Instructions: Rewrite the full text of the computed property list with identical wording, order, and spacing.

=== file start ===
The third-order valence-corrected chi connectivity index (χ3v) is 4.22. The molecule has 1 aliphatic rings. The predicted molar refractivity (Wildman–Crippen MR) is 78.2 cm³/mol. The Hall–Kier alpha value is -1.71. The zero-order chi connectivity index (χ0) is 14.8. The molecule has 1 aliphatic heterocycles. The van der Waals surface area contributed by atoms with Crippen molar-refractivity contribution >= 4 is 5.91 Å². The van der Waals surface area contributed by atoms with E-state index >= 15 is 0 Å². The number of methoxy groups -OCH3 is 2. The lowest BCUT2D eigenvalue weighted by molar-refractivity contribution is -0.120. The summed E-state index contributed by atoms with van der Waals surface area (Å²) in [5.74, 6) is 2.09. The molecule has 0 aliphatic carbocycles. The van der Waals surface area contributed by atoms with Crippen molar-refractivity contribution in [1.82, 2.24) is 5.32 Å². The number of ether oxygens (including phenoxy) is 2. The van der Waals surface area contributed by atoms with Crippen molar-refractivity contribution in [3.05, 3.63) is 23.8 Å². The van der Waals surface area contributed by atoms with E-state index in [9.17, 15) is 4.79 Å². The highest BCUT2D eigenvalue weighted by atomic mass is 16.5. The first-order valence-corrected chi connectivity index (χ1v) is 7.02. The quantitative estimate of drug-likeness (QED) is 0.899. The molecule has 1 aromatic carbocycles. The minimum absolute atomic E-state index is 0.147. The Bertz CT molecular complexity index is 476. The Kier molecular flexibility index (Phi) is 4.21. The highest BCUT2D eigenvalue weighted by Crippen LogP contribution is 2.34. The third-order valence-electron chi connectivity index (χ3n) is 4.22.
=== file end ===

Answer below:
The third-order valence-corrected chi connectivity index (χ3v) is 4.22. The molecule has 1 aliphatic rings. The predicted molar refractivity (Wildman–Crippen MR) is 78.2 cm³/mol. The Hall–Kier alpha value is -1.71. The zero-order chi connectivity index (χ0) is 14.8. The molecule has 1 aliphatic heterocycles. The van der Waals surface area contributed by atoms with Crippen molar-refractivity contribution >= 4 is 5.91 Å². The van der Waals surface area contributed by atoms with E-state index >= 15 is 0 Å². The number of methoxy groups -OCH3 is 2. The lowest BCUT2D eigenvalue weighted by molar-refractivity contribution is -0.120. The summed E-state index contributed by atoms with van der Waals surface area (Å²) in [5.74, 6) is 2.09. The molecule has 0 aliphatic carbocycles. The van der Waals surface area contributed by atoms with Crippen molar-refractivity contribution in [1.82, 2.24) is 5.32 Å². The number of ether oxygens (including phenoxy) is 2. The van der Waals surface area contributed by atoms with Crippen molar-refractivity contribution in [3.05, 3.63) is 23.8 Å². The van der Waals surface area contributed by atoms with E-state index in [9.17, 15) is 4.79 Å². The highest BCUT2D eigenvalue weighted by atomic mass is 16.5. The first-order valence-corrected chi connectivity index (χ1v) is 7.02. The quantitative estimate of drug-likeness (QED) is 0.899. The molecule has 1 aromatic carbocycles. The minimum absolute atomic E-state index is 0.147. The Bertz CT molecular complexity index is 476. The Kier molecular flexibility index (Phi) is 4.21. The highest BCUT2D eigenvalue weighted by Crippen LogP contribution is 2.34. The third-order valence-electron chi connectivity index (χ3n) is 4.22.